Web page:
The lithological nature of the soil is a major predisposition factor in the mapping of susceptibility to gravitational movements of the terrain, both by the nature of the materials (geotechnical quality of the rocks), and by the structure (slope and dip of geological layers). Mass movements in the province of Tétouan are related to the petrographic nature of the area (characterized by the presence of limestone, sandstone, clays, marls) and to the infiltration of water mainly at the level of clays and marls sensitive to changes in water content. The map of the lithology was made from the analysis and interpretation of the Landsat ETM-7 images that we performed on a textural basis. The geological map of the study area (Durand-Delga and Kornprost 1985), combined with our knowledge of the field, allowed us to validate the results from remote sensing techniques. All digitization activities were completed using ESRI ArcGIS 10.2. Thus, five lithological units could be distinguished (Fig. 6-a).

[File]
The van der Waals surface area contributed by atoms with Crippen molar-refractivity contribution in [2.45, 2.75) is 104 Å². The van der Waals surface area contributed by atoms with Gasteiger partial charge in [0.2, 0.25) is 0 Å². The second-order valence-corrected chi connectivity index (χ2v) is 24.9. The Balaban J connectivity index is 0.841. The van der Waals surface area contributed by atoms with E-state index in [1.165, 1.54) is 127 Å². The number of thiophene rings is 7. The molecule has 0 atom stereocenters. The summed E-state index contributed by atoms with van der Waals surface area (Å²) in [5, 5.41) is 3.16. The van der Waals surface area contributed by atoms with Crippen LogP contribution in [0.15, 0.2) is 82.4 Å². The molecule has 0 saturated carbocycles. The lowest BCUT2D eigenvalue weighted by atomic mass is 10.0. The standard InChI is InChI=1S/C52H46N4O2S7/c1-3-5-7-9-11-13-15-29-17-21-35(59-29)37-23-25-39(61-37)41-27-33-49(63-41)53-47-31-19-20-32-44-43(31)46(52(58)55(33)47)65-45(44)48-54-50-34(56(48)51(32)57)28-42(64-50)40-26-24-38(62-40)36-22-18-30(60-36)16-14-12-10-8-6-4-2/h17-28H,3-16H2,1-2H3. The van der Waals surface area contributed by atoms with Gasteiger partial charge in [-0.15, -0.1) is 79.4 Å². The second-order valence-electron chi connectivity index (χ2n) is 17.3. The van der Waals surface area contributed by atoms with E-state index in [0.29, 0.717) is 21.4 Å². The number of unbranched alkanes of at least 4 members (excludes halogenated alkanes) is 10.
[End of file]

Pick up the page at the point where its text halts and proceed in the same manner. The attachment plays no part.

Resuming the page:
Fig. 6

Seven digital thematic maps of the main selected predisposition parameters of Tétouan Province

Land use